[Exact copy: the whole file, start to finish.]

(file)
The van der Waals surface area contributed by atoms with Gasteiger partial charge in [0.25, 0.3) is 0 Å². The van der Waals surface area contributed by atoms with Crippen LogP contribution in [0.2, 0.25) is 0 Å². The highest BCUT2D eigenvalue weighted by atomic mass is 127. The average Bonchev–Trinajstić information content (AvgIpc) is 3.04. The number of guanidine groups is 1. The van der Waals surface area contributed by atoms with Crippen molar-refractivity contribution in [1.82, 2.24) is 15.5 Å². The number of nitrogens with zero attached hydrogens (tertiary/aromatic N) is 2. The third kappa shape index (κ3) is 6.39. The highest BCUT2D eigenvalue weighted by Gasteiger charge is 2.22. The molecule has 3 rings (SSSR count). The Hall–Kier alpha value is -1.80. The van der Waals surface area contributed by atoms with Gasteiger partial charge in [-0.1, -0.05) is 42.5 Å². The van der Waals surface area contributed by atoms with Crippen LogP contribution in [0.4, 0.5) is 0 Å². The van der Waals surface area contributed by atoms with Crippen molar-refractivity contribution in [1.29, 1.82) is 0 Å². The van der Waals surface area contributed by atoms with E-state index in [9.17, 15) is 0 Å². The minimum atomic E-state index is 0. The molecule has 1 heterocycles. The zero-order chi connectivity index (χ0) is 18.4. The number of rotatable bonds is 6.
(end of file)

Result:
The van der Waals surface area contributed by atoms with Gasteiger partial charge in [0.25, 0.3) is 0 Å². The van der Waals surface area contributed by atoms with Crippen LogP contribution in [0.2, 0.25) is 0 Å². The highest BCUT2D eigenvalue weighted by atomic mass is 127. The average Bonchev–Trinajstić information content (AvgIpc) is 3.04. The number of guanidine groups is 1. The van der Waals surface area contributed by atoms with Crippen molar-refractivity contribution in [1.82, 2.24) is 15.5 Å². The number of nitrogens with zero attached hydrogens (tertiary/aromatic N) is 2. The third kappa shape index (κ3) is 6.39. The highest BCUT2D eigenvalue weighted by Gasteiger charge is 2.22. The molecule has 3 rings (SSSR count). The Hall–Kier alpha value is -1.80. The van der Waals surface area contributed by atoms with Gasteiger partial charge in [-0.1, -0.05) is 42.5 Å². The van der Waals surface area contributed by atoms with Crippen LogP contribution in [0.4, 0.5) is 0 Å². The van der Waals surface area contributed by atoms with Crippen molar-refractivity contribution in [1.29, 1.82) is 0 Å². The van der Waals surface area contributed by atoms with E-state index in [9.17, 15) is 0 Å². The minimum atomic E-state index is 0. The molecule has 1 heterocycles. The zero-order chi connectivity index (χ0) is 18.4. The number of rotatable bonds is 6.